And, if you're unable to travel to the path of totality, here are things to look for during the partial eclipse that will cover most of North America:

https://skyandtelescope.org/2024-total-solar-eclipse/partial-the-solar-eclipse-for-the-rest-of-us/

But all night, Aslan and the Moon gazed upon each other with joyful and unblinking eyes.

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Topic starter Posted : March 27, 2024 11:12 am
fantasia
(@fantasia)
Member Admin

The weather in my part of the world is NOT looking good for the eclipse next week.... Sad  

I did read an article the other day though about how animals act really strange during eclipses, so I thought it might be kind of fun if we can't make it to the main event, to instead go to a zoo and observe the animals.

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Posted : April 1, 2024 3:14 pm
stargazer
(@stargazer)
Member Moderator

It would be interesting to see how the zoo animals respond, @fantasia. (I noted in 2017 that a rooster crowed - though in my experience they crow whenever they want to - and the cicadas made noise during totality).

Clear skies and safe travels to all our eclipse viewers!

The weather forecast remains variable but at the moment the prospects look good for southern Illinois and central Indiana (*fingers crossed*)

A friend posted a graphic from xkcd with the caption "A partial eclipse is like a cool sunset. A total eclipse is like someone broke the sky." This is an apt comparison.

I've seen articles talking about seeing 6 planets during totality. Strictly speaking there will be six planets in the sky, but seeing Mercury, Uranus, and Neptune would likely require optical aid. Venus and Jupiter should be fairly easy to spot, but my advice is to not worry too much about spotting planets, but to enjoy totality instead. But observe the surroundings too. I've seen the shadow of the moon approach, and then depart, as totality begins and ends. Animals make sounds and people usually go crazy. The temperature should drop and winds may come up. Shadows and colors look different.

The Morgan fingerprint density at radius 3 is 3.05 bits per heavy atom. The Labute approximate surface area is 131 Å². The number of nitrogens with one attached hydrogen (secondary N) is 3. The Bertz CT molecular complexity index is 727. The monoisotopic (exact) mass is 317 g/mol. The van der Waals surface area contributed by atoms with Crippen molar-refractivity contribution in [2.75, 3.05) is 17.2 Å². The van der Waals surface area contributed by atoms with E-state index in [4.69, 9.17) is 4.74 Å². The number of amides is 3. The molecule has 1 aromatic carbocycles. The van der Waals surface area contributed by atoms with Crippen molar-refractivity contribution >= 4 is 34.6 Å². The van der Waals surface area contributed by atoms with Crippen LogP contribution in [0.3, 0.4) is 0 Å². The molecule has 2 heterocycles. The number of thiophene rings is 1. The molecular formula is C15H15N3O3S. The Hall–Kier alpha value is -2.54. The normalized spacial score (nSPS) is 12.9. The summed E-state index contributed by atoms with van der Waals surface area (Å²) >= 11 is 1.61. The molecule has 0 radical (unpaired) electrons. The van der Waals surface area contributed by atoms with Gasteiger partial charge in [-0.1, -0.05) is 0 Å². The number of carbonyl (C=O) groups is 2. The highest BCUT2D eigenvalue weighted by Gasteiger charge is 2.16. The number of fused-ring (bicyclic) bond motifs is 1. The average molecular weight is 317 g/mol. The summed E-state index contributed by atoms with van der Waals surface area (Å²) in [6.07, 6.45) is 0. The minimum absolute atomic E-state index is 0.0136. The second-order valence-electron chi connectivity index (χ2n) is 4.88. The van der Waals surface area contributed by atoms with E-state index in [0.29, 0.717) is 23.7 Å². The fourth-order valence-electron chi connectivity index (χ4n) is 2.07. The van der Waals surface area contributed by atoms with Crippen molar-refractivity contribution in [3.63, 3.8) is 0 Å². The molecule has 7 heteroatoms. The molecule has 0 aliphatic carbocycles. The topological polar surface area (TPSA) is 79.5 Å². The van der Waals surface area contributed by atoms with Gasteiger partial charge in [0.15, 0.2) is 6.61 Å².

There is a lot to watch in just a few minutes. Here is more advice:

https://skyandtelescope.org/astronomy-news/what-to-look-for-when-total-solar-eclipse/

But all night, Aslan and the Moon gazed upon each other with joyful and unblinking eyes.

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Topic starter Posted : April 4, 2024 5:39 pm
Narnian78
(@narnian78)
NarniaWeb Guru

We had about 94 percent coverage during the solar eclipse here in Michigan.  I projected the sun’s image on to white paper inside a shoebox. It worked fine and made a very nice image that was completely safe for viewing. The weather was sunny and pleasant. 🙂

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Posted : April 8, 2024 4:13 pm